Improving understanding of evidence by patients and policymakers, including during COVID-19

COVID-19 pandemic (credit: Matteo Jorjoson/Unsplash)

Researchers at the Winton Centre for Risk & Evidence Communication work on the communication of quantitative evidence transparently and without bias. This has led to greater understanding and supported decision making by improving the ways that evidence is presented and communicated to patients, the general public and health professionals.

To make informed decisions about treatments or policies, clear information is needed by the public, patients, clinicians and policymakers about potential harms and benefits of different options, and the quality of the evidence underlying this information. The aim of researchers at the Winton Centre is to make these potential risks and benefits clear through communication, as well as to develop tools and training, in order to increase decision-making confidence.

For instance, the Winton Centre carried out qualitative work with clinicians and past patients, and quantitative work with members of the public, to test their needs and understanding of the statistics used in NHS Predict, an algorithm that calculates the likely benefits from different cancer treatment options (developed by Professor Paul Pharoah at the University of Cambridge, 2010). The website is used around 35,000 times per month worldwide by clinicians in consultation with people diagnosed with early-stage breast and prostate cancers to inform their choice of therapy.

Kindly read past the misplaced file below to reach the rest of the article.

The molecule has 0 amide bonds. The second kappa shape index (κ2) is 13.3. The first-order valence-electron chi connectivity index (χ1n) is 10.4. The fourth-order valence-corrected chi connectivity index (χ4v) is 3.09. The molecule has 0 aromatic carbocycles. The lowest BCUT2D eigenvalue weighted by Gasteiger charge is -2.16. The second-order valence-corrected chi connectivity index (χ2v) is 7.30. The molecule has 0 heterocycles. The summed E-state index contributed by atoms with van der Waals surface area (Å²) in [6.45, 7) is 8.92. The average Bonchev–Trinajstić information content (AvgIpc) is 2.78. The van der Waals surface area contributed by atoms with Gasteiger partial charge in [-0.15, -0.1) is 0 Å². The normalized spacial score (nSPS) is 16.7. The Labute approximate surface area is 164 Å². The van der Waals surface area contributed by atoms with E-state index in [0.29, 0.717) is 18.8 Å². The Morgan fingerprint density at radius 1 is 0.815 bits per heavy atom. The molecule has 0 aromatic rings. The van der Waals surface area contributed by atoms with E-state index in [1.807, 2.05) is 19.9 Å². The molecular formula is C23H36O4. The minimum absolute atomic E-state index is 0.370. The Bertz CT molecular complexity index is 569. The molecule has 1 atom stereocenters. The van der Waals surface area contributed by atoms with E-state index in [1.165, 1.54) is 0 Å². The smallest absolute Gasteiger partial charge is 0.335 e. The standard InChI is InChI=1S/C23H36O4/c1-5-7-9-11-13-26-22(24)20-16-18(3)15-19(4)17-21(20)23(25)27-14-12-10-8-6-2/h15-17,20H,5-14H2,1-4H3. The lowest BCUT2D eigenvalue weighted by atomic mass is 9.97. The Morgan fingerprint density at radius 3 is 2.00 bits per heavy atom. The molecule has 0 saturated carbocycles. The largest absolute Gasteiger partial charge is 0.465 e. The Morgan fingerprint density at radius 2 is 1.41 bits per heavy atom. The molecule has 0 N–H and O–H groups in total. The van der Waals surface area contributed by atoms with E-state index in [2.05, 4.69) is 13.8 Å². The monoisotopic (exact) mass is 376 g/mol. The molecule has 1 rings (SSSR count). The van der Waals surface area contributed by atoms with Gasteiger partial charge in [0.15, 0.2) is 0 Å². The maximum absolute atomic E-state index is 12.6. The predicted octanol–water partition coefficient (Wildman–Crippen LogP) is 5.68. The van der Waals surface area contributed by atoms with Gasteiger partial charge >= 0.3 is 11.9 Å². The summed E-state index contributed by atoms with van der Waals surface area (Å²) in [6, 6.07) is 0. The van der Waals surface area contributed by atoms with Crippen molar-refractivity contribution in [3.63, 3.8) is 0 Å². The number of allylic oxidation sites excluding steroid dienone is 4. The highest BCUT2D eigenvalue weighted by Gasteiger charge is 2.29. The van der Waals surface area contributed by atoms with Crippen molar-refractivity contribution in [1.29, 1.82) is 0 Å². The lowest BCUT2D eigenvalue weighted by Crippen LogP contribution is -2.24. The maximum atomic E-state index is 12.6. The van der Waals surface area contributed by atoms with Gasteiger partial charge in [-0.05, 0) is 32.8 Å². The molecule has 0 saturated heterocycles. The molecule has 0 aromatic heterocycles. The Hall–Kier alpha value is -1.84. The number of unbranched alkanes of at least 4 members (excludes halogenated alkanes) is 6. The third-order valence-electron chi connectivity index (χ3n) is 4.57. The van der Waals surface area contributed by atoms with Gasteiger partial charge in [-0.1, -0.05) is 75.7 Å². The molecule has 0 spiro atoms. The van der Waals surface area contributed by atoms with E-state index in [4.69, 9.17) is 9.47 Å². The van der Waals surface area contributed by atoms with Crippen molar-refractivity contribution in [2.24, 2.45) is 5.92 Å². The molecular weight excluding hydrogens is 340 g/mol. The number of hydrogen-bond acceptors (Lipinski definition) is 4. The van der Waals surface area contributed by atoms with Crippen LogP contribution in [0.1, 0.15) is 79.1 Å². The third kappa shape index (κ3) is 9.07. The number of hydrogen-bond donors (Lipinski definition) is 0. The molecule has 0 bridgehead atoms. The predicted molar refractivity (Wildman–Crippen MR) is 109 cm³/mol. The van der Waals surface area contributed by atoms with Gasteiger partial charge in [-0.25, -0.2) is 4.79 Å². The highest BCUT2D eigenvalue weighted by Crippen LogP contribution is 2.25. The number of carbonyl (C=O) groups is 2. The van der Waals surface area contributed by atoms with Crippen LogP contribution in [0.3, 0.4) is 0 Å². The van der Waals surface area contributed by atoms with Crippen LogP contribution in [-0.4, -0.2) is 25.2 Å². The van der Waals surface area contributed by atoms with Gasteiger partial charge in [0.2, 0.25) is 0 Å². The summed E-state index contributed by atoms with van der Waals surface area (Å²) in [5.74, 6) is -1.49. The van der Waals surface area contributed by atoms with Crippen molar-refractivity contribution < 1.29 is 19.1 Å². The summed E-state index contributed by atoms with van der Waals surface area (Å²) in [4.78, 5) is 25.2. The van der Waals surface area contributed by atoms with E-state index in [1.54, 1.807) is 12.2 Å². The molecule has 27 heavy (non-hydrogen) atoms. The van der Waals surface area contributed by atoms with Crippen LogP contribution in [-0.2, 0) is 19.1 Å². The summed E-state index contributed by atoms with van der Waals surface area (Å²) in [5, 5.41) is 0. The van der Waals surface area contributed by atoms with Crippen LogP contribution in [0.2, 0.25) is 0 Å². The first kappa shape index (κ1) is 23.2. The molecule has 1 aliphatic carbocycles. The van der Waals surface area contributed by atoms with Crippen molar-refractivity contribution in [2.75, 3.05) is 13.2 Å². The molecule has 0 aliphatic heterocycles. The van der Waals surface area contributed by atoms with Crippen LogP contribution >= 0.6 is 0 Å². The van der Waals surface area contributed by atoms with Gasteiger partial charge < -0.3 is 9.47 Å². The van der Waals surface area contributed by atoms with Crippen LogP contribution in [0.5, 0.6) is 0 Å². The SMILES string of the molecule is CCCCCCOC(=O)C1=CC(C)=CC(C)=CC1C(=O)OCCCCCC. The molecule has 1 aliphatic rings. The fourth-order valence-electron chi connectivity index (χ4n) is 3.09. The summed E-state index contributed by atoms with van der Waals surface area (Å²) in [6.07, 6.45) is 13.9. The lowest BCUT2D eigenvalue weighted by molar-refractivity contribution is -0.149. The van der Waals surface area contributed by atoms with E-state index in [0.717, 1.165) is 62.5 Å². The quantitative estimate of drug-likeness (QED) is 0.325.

Communicating quantitative evidence around COVID-19 to the public, patients and policymakers has been a focus since March 2020. David Spiegelhalter was part of the team that developed the QCovid risk stratification model, which calculates a personalised score for people based on their risk factors for COVID-19, especially the importance of age, to inform political decision-making.

Spiegelhalter also gave weekly briefings to the press via the UK Science Media Centre about the COVID-19 statistics and how they should be interpreted, resulting in more accurate coverage of the statistics in at least 130 articles, reaching millions of people.

The team has also developed eLearning courses in risk communication for healthcare professionals and students, which have been assessed and endorsed by Royal Colleges. The courses are freely available on the National Health Service (NHS) eLearning for Healthcare platform, enabling many NHS staff to increase their knowledge and confidence in evidence and risk communication.

“Thank you so much for the only thoroughly clear analysis you provided on BBC Television this morning. A 94-year old in isolation, I had been seeking, without success, some specific guidance from Government as it applies to people in the same circumstances as myself.”

– Email received by David Spiegelhalter